As New York closes its schools, in this challenging opinion, Nyla Nox argues that a gap year for all UK schools is needed right now to protect children and adults from the coronavirus pandemic.


First published in November 2020.


We need a gap year for schools – now!

How many of us will die from Covid-19 because the schools are open?

Coronavirus is spreading through schools and universities. Working conditions for teachers are hazardous. They spend many hours in a small room with inadequate distancing, without PPE. They breathe in the virus every day.

Children, of course, both infect and get infected, too. Because many of them don’t show symptoms, they can then carry the virus out of the infection-rich environment of the school and shed it everywhere they go. The virus travels with them to their homes where they spend even more time in even smaller rooms with adults – often vulnerable adults. The adults (and other children) they infect at home then carry it to workplaces, necessary appointments, shops, public transport, and, of course, back to school. The same school or other schools – where it then spreads to new carriers.

This is how the virus spreads – everywhere. There is no scientific reason why it would magically not spread because the sign on the building says ‘School’.

I was always puzzled by the belief that children didn’t get infected and didn’t infect others. Many studies have now shown that that is indeed not true. Children get infected with Covid-19 and shed it into the air around them.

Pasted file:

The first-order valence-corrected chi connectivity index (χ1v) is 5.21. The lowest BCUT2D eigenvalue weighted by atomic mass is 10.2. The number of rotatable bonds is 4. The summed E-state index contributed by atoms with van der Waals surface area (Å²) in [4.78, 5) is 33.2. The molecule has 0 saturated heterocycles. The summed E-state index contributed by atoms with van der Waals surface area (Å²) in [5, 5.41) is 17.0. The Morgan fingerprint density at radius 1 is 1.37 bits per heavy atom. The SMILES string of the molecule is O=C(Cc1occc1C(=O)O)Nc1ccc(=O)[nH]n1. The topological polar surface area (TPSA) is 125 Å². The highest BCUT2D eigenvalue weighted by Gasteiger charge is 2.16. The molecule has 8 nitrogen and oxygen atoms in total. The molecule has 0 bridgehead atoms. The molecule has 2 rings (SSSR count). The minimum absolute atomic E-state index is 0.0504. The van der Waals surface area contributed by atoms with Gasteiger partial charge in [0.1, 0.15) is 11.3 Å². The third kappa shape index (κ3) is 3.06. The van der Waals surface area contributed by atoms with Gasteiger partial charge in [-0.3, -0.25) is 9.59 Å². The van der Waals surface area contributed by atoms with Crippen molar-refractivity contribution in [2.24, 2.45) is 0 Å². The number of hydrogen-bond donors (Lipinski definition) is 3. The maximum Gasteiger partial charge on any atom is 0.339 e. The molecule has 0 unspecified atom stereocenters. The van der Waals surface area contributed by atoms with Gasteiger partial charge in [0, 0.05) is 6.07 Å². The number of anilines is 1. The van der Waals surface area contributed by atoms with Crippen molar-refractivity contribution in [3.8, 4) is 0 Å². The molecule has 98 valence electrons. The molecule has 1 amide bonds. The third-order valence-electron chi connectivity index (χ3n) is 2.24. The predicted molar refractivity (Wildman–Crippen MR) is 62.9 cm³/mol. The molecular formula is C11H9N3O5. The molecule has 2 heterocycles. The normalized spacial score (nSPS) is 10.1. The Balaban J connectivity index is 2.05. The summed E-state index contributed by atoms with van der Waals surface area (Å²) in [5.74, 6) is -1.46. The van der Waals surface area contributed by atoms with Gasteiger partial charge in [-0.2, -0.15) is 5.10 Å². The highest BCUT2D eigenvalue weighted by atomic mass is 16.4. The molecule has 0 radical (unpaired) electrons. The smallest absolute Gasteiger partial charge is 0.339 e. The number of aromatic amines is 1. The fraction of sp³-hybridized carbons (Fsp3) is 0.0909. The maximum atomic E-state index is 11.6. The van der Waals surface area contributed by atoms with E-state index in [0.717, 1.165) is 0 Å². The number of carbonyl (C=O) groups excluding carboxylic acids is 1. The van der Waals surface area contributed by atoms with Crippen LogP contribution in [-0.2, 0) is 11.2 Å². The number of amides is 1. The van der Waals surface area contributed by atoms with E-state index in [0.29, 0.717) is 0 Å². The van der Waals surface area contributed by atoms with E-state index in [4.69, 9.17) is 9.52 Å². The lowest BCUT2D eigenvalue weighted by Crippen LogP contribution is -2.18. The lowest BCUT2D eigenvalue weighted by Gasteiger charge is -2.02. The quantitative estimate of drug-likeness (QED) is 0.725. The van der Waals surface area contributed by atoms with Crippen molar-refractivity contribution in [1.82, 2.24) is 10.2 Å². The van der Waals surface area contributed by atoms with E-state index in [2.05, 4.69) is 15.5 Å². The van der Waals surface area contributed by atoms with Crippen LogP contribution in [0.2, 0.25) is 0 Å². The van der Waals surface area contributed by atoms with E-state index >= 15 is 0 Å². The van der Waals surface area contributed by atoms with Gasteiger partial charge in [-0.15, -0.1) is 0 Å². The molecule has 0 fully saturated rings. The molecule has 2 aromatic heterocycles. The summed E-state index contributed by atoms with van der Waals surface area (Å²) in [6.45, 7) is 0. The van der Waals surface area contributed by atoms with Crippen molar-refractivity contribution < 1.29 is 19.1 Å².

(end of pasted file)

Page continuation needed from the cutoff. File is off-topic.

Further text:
According to BESA, the trade association for the UK’s world-leading education suppliers, there are about 10,320,811 students (pupils) in schools in the UK. And 506,400 full-time teachers (2019 figures). Over ten million people in a population of 66 million.

Open schools pretty much guarantee an uncontrolled transmission of infections. We know this from the flu season which coincides with the start of the school year, and other infections like head lice. We also know it from studies like this Harvard study.

So why, when restaurants and public spaces are closed, when people are encouraged to work from home, are schools still open?

Why, if we are told that restrictions are necessary to save lives, do we not close the schools? It makes no sense.

Keeping schools open means that more people will die from Covid-19. That is a fact. So why are they open?

The arguments for keeping schools open seem very flimsy to me.

“Education is important.”

Yes, of course. Absolutely. (And education in the UK leaves much to be improved on.) But education is a concept that covers the entire life span. It certainly covers the entire span of a student’s school attendance. Education doesn’t only happen this year.

Even under normal circumstances, many students miss out on parts of the school curriculum. Some because of illness, some for other reasons. Some of them ‘catch up’, others repeat the school year. It doesn’t mean they receive no education. The arrangement of school education into ‘years’ (by date of birth) and portioning up the information that is taught into a particular sequence is a plan devised by teachers and ministries of education. These plans originate from the nineteenth century (some have even older roots) and they frequently change. Grade school is not a natural phenomenon. It is entirely artificial and has no direct connection to the development of the human brain. It’s a cultural choice.